What is a FAKO Score
A FAKO score is a derogatory term for a credit score that is not among the FICO scores lenders access when evaluating credit and loan applicants. FAKO scores also are called equivalency scores or educational scores and provided by free online credit scoring services.
Breaking Down FAKO Score
FAKO scores can differ from FICO scores in credit score ranges. A FAKO score may range 360 to 840, but a FICO score ranges 300 to 850. A FICO score is a type of credit score created by the Fair Isaac Corporation. In general, a FICO score above 650 indicates a very good credit history. A score below 620 may make it difficult for the borrower to obtain financing at favorable rates. Most lenders use FICO scores, but some use a VantageScore, which weights items in consumer credit reports differently but has score range of 300 to 850, like a FICO score. To determine creditworthiness, lenders also consider income, employment history and type of credit requested. Lenders typically use credit scores from Experian, Equifax or TransUnion, the three major credit reporting agencies. Each calculates a consumer credit score differently depending on the type of loan and the content of the applicant’s credit file with that agency. A different credit score may result for the same individual with the same agency depending on whether the application is for a credit card, an auto loan, a mortgage or new utility services.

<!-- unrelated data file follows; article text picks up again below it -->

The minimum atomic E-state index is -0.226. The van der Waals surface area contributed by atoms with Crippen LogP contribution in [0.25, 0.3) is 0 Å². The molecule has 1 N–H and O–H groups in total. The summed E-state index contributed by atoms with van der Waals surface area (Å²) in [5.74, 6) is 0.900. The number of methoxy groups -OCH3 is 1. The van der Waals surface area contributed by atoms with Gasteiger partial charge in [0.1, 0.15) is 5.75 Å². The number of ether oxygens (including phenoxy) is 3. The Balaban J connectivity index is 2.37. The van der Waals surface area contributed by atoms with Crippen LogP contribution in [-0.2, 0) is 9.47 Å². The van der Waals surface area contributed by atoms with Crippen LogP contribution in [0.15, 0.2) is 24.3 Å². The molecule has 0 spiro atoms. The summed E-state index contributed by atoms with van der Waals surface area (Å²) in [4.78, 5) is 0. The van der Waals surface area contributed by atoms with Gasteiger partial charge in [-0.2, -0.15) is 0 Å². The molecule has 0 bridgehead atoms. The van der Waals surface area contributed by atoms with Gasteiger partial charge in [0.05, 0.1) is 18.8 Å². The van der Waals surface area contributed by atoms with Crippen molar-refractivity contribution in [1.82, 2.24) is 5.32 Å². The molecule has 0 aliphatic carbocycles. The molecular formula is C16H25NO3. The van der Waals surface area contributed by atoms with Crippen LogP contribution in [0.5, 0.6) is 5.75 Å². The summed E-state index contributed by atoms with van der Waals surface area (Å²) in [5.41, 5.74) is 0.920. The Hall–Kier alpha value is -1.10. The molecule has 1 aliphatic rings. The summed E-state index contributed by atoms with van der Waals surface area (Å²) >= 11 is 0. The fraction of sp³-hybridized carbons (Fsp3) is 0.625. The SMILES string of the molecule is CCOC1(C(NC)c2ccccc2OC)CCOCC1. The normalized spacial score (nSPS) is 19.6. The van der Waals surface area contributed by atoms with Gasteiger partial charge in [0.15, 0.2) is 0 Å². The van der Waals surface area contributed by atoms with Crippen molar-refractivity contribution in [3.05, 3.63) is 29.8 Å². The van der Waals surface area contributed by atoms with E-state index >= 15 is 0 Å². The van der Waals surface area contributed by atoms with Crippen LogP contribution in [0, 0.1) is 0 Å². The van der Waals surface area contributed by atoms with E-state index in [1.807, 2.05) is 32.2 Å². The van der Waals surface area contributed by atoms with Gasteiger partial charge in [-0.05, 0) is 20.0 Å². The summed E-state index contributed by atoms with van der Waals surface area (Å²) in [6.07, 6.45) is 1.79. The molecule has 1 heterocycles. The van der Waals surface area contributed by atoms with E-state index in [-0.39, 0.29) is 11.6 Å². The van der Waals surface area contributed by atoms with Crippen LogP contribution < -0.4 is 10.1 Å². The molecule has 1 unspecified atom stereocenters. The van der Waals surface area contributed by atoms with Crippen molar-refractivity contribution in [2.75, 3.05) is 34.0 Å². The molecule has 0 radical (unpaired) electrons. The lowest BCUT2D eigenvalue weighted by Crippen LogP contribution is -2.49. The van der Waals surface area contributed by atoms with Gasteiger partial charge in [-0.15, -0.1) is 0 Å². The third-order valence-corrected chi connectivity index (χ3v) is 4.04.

Five FICO factors
FICO scores take into account five factors to determine credit worthiness: payment history; current indebtedness; types of credit used; length of credit history and new credit accounts. In general, payment history represents 35 percent of the score, accounts owed 30 percent, length of credit history 15 percent, new credit 10 percent and credit mix 10 percent. Payment history measures whether credit accounts are paid on time. Credit reports show payments for all lines of credit and indicate if payments are received 30, 60, 90, 120 or more days late. Accounts owed refers to total amount owed. High debt does not necessarily mean a low credit score. FICO considers the ratio of money owed to the amount of credit available. And, generally the longer the credit history, the better the score. However, with favorable overall scores, an applicant with a short credit history may obtain a good score. Credit mix is the variety of accounts. To earn high scores, applicants need a mix of credit such as retail accounts, credit cards, installment loans or vehicle loans and mortgages. New credit refers to recently opened accounts. New account openings in a short period of time raise credit risk so can lower the applicant’s score.